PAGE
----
Tucked like a thumbprint inside a bend in the Meramec River southwest of St. Louis, Miramiguoa Park is a remarkably secluded piece of real estate. Surrounded on three sides by the river, the sparsely populated — 127 residents at last count — 200-acre village guards its landward flank with the entirety of Meramec State Park, whose woodlands and bluffs stretch south and west through the Franklin County Ozarks. Only about 50 miles from downtown St. Louis as the crow flies, Miramiguoa is half again more distant to reach by car. To get there one must stay on Interstate 44 all the way to Sullivan, then exit and double back through five miles of state forestland. At winter's dusk, the leafless trees on the hilltops cast jagged silhouettes against the pale sky, and you might catch a smoky whiff of recently chopped timber.
You wouldn't think so to look at it, but for a brief time in 2009, one little house in Miramiguoa was the focus of significant attention. Back then an incongruous sticker festooned a pane of glass in the front door: the goofy, good-natured visage of the cartoon canine Scooby-Doo.
The man who rented the place wasn't well known to neighbors. No one appeared to take much note of him or the young boy with whom he sometimes came and went.
On the chilly afternoon of Oct. 23, 2009, a team of five state and federal law enforcement agents drove into Miramiguoa Park and took up positions that offered clear views of the cottage. Two more officers parked up the road, just outside the village. For several weeks the lawmen had been looking into a tip from the Los Angeles Division of the Federal Bureau of Investigation.
Now they were waiting for the man inside the house to come out.
Brian Mize, 38, is a bona fide, card-carrying computer geek.
A St. Louis–based forensic investigator who serves as a special federal officer with the FBI's cybercrime squad, Mize also finds time to teach Internet investigation techniques at the St. Louis County Police Academy (and, on the bureau's behalf, around the world) and to attend local and national hacker conferences undercover.
One of Mize's investigative specialties is child pornography. His résumé dates back to the VHS days and includes the infamous Michael Devlin case, wherein a suburban pizza-parlor manager kidnapped a rural Missouri boy, whom he held hostage and molested for four years. (That ordeal ended in 2007, when agents investigating a recent abduction apprehended Devlin and were shocked to find not only the boy they were looking for but also one who'd been missing since 2003 and had been all but given up for dead.) Mize often educates parents and teachers about how much easier child molestation has become in the digital era, when so many young children are equipped with smartphones.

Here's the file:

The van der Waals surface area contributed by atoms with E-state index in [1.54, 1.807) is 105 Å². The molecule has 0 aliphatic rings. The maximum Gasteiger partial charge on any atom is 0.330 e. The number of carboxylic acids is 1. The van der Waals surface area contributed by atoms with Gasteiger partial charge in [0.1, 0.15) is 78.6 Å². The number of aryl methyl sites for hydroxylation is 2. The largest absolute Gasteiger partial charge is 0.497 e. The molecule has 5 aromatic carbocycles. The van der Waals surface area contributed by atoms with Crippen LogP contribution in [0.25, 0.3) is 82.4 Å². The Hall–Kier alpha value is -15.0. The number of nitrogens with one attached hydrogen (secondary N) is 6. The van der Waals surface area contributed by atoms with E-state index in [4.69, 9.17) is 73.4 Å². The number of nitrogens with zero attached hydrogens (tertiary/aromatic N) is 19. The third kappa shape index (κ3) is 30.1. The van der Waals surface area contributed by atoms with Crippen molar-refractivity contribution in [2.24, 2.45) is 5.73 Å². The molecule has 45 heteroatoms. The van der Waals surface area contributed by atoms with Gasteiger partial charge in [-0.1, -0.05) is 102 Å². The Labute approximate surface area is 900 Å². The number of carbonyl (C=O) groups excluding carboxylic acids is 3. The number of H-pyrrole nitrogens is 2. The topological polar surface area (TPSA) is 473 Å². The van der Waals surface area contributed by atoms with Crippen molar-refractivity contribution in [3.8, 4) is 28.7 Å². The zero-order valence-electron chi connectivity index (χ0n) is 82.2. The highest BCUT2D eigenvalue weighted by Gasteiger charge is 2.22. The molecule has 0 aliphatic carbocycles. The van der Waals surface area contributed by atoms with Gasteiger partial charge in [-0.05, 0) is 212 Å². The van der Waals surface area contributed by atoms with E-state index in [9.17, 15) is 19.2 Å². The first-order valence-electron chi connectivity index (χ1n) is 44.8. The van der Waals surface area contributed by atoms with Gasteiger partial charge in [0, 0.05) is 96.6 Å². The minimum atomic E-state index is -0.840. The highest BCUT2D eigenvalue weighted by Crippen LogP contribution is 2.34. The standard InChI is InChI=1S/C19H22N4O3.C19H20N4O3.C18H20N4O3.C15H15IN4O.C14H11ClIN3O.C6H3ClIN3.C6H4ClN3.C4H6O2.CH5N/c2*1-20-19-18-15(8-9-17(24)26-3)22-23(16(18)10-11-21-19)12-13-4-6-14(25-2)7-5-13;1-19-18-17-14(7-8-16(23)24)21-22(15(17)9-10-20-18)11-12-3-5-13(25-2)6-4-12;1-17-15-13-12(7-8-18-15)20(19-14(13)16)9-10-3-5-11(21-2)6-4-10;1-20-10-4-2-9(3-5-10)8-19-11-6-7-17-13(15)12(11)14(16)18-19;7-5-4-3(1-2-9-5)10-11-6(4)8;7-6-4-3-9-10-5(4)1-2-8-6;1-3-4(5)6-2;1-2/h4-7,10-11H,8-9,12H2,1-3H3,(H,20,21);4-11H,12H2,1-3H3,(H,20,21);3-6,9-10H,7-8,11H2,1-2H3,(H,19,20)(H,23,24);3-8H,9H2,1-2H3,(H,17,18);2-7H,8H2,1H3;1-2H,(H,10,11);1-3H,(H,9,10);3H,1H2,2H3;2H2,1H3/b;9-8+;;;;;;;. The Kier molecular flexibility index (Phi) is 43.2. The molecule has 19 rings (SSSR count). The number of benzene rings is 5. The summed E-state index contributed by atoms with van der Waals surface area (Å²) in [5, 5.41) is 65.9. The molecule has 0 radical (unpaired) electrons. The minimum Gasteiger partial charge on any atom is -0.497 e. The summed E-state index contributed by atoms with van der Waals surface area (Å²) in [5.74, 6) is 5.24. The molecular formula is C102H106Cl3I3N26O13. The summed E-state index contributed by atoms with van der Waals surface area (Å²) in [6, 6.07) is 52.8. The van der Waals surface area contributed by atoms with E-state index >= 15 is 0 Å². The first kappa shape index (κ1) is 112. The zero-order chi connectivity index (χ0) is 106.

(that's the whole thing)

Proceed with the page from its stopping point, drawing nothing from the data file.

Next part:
The nonprofit National Center for Missing and Exploited Children reports that it received 17.3 million pornographic images and videos last year through its Victim Identification Program — twice as many as the program amassed in 2008.
"It's no longer a 6-foot cord attached to the wall. Bad guys have unprecedented access to communication with kids and it's made things more dangerous," says Mize, sitting at a desk in his office in Clayton, Mo., surrounded by the electronic tools of his trade.
Beneath his desk is a behemothic computer that would dwarf a typical workstation. Known as FRED, an acronym for "Forensic Recovery of Evidence Device," the hunk of hardware is designed to create bit-for-bit copies of each piece of electronic evidence investigators seize in a case and to facilitate the process of decrypting data that have been rendered unreadable and password-protected.
FRED's capabilities — and Mize's — were put to the test in the fall of 2009, after an FBI colleague summoned him to a house in the backwoods of southern Franklin County.
A year earlier, in October 2008, FBI agents in Los Angeles got a tip from the bureau's legal attaché in Copenhagen indicating that two men, Harout Hagop Sarafian of North Hollywood and Woodrow Tracy of Sun Valley, had traveled to Romania the previous year in order to have sex with young boys.
After obtaining federal warrants, L.A.'s Sexual Assault and Felony Enforcement Team [SAFE], a task force composed of federal prosecutors and law enforcement officers at the local, state and federal levels — arrested both men and seized computer equipment that turned out to contain an abundance of child pornography.
Both Sarafian and Tracy eventually confessed to investigators that they belonged to a group that called itself "Lost Boy," an international network of pedophiles who exchanged copious quantities of child pornography, including photos and videos depicting men sexually molesting young boys. Lost Boy operated a password-protected online forum that allowed members to post digital images and discuss each other's contributions; the group also made use of a popular file-sharing site, alerting fellow members by posting samples on the Lost Boy forum along with links to the downloadable files.